Brazilian assets added to their month-long rally on Monday, with the Bovespa stock index jumping to a new record high, after far-right candidate and market favourite Jair Bolsonaro won the country’s presidential election on Sunday.

While the market had largely priced in a Bolsonaro win in the run-up to this weekend’s run-off, the wide victory margin — along with the former army captain’s pledge last night to press ahead with fiscal and government reforms — were enough to prompt investors to keep piling in.

The Bovespa stock index jumped more than 3 per cent within minutes of the market open to hit a new peak of 88,276.50. Within this, state-owned oil major Petrobras saw its shares advance 4 per cent while Vale, the mining company, gained 1.5 per cent. The Brazil-focused iShares MSCI Brazil exchange-traded fund climbed 3 per cent higher in New York.

Meanwhile, the real rose as much as 1.5 per cent to R$3.58 per dollar, the highest level since mid-May, and takes the currency’s gains since mid-September to over 14 per cent.

Strong demand for the country’s sovereign bonds helped push down borrowing costs. Yield on the country’s 10-year dollar-denominated bonds fell 9.4 basis points to 5.292 per cent, compared to the 6.304 per cent seen at the start of September.

Despite his inflammatory attacks on women, minorities and the gay community, Brazilians and investors alike have flocked to back Mr Bolsonaro’s bid to lead Latin America’s largest economy, with many seeing him as the “least worst candidate.”

Mr Bolsonaro’s promise to trim the country’s deficit and reduce the size of the government have also won him support among those who had feared another presidency under the leftwing Workers’ Party (PT). The party has been blamed for years of corruption and economic mismanagement that culminated with the country falling into its worst recession on record and the loss of its investment grade credit rating.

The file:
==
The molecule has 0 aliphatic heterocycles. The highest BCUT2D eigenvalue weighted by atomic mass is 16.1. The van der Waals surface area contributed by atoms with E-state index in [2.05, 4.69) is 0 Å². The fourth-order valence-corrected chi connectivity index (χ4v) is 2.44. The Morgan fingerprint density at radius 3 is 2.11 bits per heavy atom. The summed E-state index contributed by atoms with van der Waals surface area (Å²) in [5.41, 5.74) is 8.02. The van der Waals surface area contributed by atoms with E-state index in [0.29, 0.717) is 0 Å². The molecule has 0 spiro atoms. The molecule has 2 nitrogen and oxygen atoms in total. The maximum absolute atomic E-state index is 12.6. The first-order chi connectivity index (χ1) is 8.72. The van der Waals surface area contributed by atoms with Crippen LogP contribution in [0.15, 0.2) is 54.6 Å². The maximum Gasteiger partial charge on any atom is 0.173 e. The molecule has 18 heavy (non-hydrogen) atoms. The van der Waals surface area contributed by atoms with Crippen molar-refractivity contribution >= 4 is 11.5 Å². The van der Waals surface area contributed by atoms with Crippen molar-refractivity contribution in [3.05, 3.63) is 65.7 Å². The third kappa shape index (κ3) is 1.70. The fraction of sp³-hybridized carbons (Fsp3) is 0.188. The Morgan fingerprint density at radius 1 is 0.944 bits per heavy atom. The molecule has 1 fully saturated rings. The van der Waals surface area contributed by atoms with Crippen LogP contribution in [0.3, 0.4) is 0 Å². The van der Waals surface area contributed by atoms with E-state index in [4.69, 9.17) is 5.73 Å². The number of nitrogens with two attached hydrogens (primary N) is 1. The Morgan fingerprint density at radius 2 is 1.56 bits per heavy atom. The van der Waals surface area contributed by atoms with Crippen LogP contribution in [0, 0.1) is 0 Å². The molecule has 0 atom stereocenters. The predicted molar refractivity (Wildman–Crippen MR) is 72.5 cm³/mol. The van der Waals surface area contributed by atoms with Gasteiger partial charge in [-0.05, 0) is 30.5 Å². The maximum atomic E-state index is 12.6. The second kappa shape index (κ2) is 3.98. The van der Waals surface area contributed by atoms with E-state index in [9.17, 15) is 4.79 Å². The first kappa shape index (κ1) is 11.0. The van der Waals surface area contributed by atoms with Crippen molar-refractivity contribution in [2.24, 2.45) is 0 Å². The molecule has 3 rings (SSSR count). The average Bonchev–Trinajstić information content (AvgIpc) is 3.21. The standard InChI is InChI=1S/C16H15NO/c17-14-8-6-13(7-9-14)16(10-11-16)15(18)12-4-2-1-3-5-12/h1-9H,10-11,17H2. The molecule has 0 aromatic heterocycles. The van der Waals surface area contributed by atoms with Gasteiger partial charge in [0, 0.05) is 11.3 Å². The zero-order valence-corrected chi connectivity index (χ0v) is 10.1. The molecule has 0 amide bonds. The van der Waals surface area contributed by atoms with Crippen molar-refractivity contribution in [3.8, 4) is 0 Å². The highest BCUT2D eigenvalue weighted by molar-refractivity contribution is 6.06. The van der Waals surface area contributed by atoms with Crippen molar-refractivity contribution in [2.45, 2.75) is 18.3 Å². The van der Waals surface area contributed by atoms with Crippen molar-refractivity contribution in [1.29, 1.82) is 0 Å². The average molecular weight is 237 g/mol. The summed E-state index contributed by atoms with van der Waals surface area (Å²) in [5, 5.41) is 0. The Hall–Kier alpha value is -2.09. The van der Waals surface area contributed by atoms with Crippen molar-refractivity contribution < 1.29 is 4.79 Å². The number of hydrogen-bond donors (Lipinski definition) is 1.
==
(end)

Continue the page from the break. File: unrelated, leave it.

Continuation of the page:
“We will break the vicious cycle of growing debt,” Mr Bolsonaro said in his victory speech last night. “Substitute it with the virtuous cycle of smaller deficits, falling debt and lower interest rates.”

Some analysts have been warning that Mr Bolsonaro’s promise of reform is likely to be easier said than done given how infamously fractured the country’s congress is, with over 30 parties all vying for power.

However, Joao Pedro Ribeiro at Nomura said on Monday that Mr Bolsonaro’s emphatic 11 percentage point win over the PT’s Fernando Haddad will provide the new administration “with significant political capital.”

William Jackson, chief emerging markets economist at Capital Economics, said the bigger question for investors going forward is how committed Mr Bolsonaro will be to his pledges of reform.

“It’s certainly true that Bolsonaro’s team has talked a good game on economic policymaking,” he said. “But it is also unclear quite how committed Bolsonaro himself is to such policies. Indeed, in the run-up to the second round vote, he rowed back on fiscal tightening, pension reform and privatisation.”

“What’s more, there has always been a lingering uncertainty about whether he will really expend his political capital on economic reform or on his conservative social policy.”



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